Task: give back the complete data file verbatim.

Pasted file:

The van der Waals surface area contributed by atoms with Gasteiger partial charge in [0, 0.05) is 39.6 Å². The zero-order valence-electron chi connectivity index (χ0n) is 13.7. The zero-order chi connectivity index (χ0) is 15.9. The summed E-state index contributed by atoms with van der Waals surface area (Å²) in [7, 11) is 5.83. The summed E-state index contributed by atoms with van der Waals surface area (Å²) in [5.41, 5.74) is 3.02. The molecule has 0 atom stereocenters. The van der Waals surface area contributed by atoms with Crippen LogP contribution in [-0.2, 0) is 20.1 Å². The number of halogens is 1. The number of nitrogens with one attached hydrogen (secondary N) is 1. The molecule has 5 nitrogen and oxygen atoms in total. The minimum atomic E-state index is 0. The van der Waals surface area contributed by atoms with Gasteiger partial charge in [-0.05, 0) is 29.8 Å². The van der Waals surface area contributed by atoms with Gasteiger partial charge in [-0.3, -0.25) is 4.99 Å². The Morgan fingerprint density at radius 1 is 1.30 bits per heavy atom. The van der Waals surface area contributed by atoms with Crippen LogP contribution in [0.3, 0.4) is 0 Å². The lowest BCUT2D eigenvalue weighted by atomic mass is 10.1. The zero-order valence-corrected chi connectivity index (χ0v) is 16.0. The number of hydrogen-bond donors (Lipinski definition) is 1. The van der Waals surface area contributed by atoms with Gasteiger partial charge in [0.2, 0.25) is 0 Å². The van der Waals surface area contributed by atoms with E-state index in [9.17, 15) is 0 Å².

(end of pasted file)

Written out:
The van der Waals surface area contributed by atoms with Gasteiger partial charge in [0, 0.05) is 39.6 Å². The zero-order valence-electron chi connectivity index (χ0n) is 13.7. The zero-order chi connectivity index (χ0) is 15.9. The summed E-state index contributed by atoms with van der Waals surface area (Å²) in [7, 11) is 5.83. The summed E-state index contributed by atoms with van der Waals surface area (Å²) in [5.41, 5.74) is 3.02. The molecule has 0 atom stereocenters. The van der Waals surface area contributed by atoms with Crippen LogP contribution in [-0.2, 0) is 20.1 Å². The number of halogens is 1. The number of nitrogens with one attached hydrogen (secondary N) is 1. The molecule has 5 nitrogen and oxygen atoms in total. The minimum atomic E-state index is 0. The van der Waals surface area contributed by atoms with Gasteiger partial charge in [-0.05, 0) is 29.8 Å². The van der Waals surface area contributed by atoms with Gasteiger partial charge in [-0.3, -0.25) is 4.99 Å². The Morgan fingerprint density at radius 1 is 1.30 bits per heavy atom. The van der Waals surface area contributed by atoms with Crippen LogP contribution in [0.3, 0.4) is 0 Å². The lowest BCUT2D eigenvalue weighted by atomic mass is 10.1. The zero-order valence-corrected chi connectivity index (χ0v) is 16.0. The number of hydrogen-bond donors (Lipinski definition) is 1. The van der Waals surface area contributed by atoms with Gasteiger partial charge in [0.2, 0.25) is 0 Å². The van der Waals surface area contributed by atoms with E-state index in [9.17, 15) is 0 Å².